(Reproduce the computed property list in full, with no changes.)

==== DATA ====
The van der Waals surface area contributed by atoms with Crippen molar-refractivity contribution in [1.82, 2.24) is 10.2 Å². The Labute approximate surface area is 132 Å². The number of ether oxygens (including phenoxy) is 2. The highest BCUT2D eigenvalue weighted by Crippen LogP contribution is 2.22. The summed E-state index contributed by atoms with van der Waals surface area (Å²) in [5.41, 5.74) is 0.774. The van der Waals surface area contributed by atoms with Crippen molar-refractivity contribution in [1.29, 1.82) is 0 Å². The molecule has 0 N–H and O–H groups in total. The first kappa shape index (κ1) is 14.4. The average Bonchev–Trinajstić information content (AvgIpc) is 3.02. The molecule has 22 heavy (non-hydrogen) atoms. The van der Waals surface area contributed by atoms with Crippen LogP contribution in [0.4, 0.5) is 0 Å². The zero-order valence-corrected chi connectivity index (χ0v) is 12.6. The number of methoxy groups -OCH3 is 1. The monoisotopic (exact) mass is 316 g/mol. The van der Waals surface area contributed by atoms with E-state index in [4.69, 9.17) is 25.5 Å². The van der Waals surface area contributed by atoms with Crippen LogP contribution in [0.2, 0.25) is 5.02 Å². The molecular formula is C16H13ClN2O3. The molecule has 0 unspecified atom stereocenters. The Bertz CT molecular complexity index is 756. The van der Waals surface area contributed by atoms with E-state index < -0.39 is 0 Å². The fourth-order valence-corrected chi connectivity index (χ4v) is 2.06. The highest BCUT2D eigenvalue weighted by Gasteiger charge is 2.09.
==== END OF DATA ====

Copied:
The van der Waals surface area contributed by atoms with Crippen molar-refractivity contribution in [1.82, 2.24) is 10.2 Å². The Labute approximate surface area is 132 Å². The number of ether oxygens (including phenoxy) is 2. The highest BCUT2D eigenvalue weighted by Crippen LogP contribution is 2.22. The summed E-state index contributed by atoms with van der Waals surface area (Å²) in [5.41, 5.74) is 0.774. The van der Waals surface area contributed by atoms with Crippen molar-refractivity contribution in [1.29, 1.82) is 0 Å². The molecule has 0 N–H and O–H groups in total. The first kappa shape index (κ1) is 14.4. The average Bonchev–Trinajstić information content (AvgIpc) is 3.02. The molecule has 22 heavy (non-hydrogen) atoms. The van der Waals surface area contributed by atoms with Crippen LogP contribution in [0.4, 0.5) is 0 Å². The zero-order valence-corrected chi connectivity index (χ0v) is 12.6. The number of methoxy groups -OCH3 is 1. The monoisotopic (exact) mass is 316 g/mol. The van der Waals surface area contributed by atoms with E-state index in [4.69, 9.17) is 25.5 Å². The van der Waals surface area contributed by atoms with Crippen LogP contribution in [0.2, 0.25) is 5.02 Å². The molecular formula is C16H13ClN2O3. The molecule has 0 unspecified atom stereocenters. The Bertz CT molecular complexity index is 756. The van der Waals surface area contributed by atoms with E-state index < -0.39 is 0 Å². The fourth-order valence-corrected chi connectivity index (χ4v) is 2.06. The highest BCUT2D eigenvalue weighted by Gasteiger charge is 2.09.